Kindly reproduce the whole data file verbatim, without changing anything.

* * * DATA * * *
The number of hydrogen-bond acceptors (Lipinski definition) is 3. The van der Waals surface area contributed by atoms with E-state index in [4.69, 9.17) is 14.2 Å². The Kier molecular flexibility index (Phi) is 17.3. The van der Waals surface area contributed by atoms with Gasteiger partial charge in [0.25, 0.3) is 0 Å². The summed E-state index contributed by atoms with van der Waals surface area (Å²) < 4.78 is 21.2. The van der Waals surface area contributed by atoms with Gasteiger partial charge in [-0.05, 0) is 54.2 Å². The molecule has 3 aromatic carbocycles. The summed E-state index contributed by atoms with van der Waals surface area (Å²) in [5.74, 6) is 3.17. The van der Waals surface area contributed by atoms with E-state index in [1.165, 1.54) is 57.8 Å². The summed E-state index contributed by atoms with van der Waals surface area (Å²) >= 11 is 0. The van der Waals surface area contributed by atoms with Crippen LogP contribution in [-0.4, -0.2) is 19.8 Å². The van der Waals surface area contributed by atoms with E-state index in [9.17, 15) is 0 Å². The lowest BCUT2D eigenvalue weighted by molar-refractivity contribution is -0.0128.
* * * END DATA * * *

The number of hydrogen-bond acceptors (Lipinski definition) is 3. The van der Waals surface area contributed by atoms with E-state index in [4.69, 9.17) is 14.2 Å². The Kier molecular flexibility index (Phi) is 17.3. The van der Waals surface area contributed by atoms with Gasteiger partial charge in [0.25, 0.3) is 0 Å². The summed E-state index contributed by atoms with van der Waals surface area (Å²) < 4.78 is 21.2. The van der Waals surface area contributed by atoms with Gasteiger partial charge in [-0.05, 0) is 54.2 Å². The molecule has 3 aromatic carbocycles. The summed E-state index contributed by atoms with van der Waals surface area (Å²) in [5.74, 6) is 3.17. The van der Waals surface area contributed by atoms with E-state index in [1.165, 1.54) is 57.8 Å². The summed E-state index contributed by atoms with van der Waals surface area (Å²) >= 11 is 0. The van der Waals surface area contributed by atoms with Crippen LogP contribution in [-0.4, -0.2) is 19.8 Å². The van der Waals surface area contributed by atoms with E-state index in [9.17, 15) is 0 Å². The lowest BCUT2D eigenvalue weighted by molar-refractivity contribution is -0.0128.